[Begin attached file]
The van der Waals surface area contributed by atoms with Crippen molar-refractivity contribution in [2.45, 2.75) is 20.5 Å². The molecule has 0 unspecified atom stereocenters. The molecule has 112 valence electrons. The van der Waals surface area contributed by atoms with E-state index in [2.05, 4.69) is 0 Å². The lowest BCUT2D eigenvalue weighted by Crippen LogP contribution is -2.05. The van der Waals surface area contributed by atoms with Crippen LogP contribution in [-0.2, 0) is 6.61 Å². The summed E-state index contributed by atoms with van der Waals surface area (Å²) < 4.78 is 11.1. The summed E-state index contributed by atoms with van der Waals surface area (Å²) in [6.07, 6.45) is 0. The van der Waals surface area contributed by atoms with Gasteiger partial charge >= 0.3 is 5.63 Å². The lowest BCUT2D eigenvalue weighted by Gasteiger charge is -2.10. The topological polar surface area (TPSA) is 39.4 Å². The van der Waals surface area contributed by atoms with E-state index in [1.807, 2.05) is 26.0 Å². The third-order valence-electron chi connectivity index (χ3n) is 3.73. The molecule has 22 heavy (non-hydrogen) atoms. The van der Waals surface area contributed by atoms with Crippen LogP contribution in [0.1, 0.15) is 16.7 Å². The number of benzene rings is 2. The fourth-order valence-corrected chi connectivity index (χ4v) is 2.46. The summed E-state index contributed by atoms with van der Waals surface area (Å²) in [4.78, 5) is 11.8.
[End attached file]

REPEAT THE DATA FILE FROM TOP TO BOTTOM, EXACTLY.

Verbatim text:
The van der Waals surface area contributed by atoms with Crippen molar-refractivity contribution in [2.45, 2.75) is 20.5 Å². The molecule has 0 unspecified atom stereocenters. The molecule has 112 valence electrons. The van der Waals surface area contributed by atoms with E-state index in [2.05, 4.69) is 0 Å². The lowest BCUT2D eigenvalue weighted by Crippen LogP contribution is -2.05. The van der Waals surface area contributed by atoms with Crippen LogP contribution in [-0.2, 0) is 6.61 Å². The summed E-state index contributed by atoms with van der Waals surface area (Å²) < 4.78 is 11.1. The summed E-state index contributed by atoms with van der Waals surface area (Å²) in [6.07, 6.45) is 0. The van der Waals surface area contributed by atoms with Gasteiger partial charge >= 0.3 is 5.63 Å². The lowest BCUT2D eigenvalue weighted by Gasteiger charge is -2.10. The topological polar surface area (TPSA) is 39.4 Å². The van der Waals surface area contributed by atoms with E-state index in [1.807, 2.05) is 26.0 Å². The third-order valence-electron chi connectivity index (χ3n) is 3.73. The molecule has 22 heavy (non-hydrogen) atoms. The van der Waals surface area contributed by atoms with Crippen LogP contribution in [0.1, 0.15) is 16.7 Å². The number of benzene rings is 2. The fourth-order valence-corrected chi connectivity index (χ4v) is 2.46. The summed E-state index contributed by atoms with van der Waals surface area (Å²) in [4.78, 5) is 11.8.